Foreign buyers shifting to bond market for higher yields

This is due to expectations of rate hikes next year and the stronger ringgit, says senior trader


Foreign investors are seeking refuge in the bond market as the ringgit appreciates and fears over Russia’s pull-out from the oil cut agreement with OPEC would push crude prices lower.

A senior foreign-exchange trader said the ringgit’s rise to a one-year high against the US dollar of RM4.08 yesterday is resulting in a shift of foreign inflows away from the local equity market into ringgit-denominated bonds.

“Locally, foreign investors are shifting into bonds due to expectations of rate hikes next year and the stronger ringgit,” the trader told The Malaysian Reserve.

Moreover, the trader said the interest in the local stock market is largely coming from local investors. “Local bonds will bring in higher yields for investors if the Overnight Policy Rate increases,” said the trader.

The market is pricing in a rate hike as soon as Jan 25 next year, he added.

According to MIDF Amanah Investment Bank Bhd, foreign investors bought RM88.6 million in equities last week, which was insufficient to offset the RM297.1 million in net attrition posted in the previous week.

This positions November to be the fourth successive month that the local bourse is hit by foreign attrition after over RM300 million in net foreign outflow was recorded in October.

After peaking at a high of 1,792.35 on June 14 this year, the FTSE Bursa Malaysia KLCI (FBM KLCI) moderated over the past two weeks. The local bourse rose 5.96 points to close at 1,720.38 yesterday, but failed to make gains despite the market- friendly Budget 2018 announced by the government recently.

Oanda Corp head of trading for Asia Pacific Stephen Innes said the equity market will play “catch up” to the stronger currency.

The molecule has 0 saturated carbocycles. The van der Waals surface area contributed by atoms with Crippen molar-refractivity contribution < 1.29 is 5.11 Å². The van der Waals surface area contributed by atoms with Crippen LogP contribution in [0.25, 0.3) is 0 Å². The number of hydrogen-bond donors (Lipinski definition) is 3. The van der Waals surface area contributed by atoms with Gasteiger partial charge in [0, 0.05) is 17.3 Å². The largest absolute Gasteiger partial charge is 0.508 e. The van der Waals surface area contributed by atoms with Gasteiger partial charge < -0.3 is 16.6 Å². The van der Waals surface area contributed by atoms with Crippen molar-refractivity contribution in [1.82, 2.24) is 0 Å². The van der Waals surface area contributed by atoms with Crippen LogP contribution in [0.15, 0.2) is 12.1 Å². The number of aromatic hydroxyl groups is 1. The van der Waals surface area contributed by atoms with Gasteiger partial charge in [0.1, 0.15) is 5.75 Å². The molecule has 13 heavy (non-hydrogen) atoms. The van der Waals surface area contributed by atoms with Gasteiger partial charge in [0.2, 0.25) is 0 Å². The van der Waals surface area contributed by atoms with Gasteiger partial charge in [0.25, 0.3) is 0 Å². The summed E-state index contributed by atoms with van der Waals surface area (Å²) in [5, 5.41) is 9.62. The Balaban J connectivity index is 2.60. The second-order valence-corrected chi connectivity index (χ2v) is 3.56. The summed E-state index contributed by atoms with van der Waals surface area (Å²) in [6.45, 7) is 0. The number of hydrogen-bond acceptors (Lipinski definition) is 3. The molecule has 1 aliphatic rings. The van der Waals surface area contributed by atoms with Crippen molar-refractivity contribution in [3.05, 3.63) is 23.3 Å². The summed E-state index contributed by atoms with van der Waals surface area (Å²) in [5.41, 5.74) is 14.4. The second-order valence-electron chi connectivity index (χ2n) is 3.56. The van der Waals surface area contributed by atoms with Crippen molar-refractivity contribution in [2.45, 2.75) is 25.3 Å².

“For now, the OPEC meeting today is causing jitters — which may be holding back the larger oil and gas constituents on the bourse,” Innes said.

“The lower oil prices will not impact the ringgit too negatively, provided it does not plummet below US$50 (RM204) per barrel which is below Malaysia’s budget target of US$52 per barrel,” he said.

In the meantime, Bank Islam Malaysia Bhd chief economist Dr Mohd Afzanizam Abdul Rashid said the FBM KLCI remains in a healthy position due to its oversold position.

“From a technical point of view, the FBM KLCI is already in an oversold position ever since the index started to consolidate from September,” Mohd Afzanizam said.

“We view such movement as healthy as the market is adjusting to reflect the current situation, especially in key sectors that make up the index.”

Mohd Afzanizam added that the upside potential for the local bourse remains in sight as banking stocks are practising prudent underwriting standards and manageable household indebtedness, as reported in the third quarter of this year.

However, he said any changes to the US Federal Reserve’s interest-rate outlook next year — which is expected at gradual hikes — would impact fund flows into the local equity market.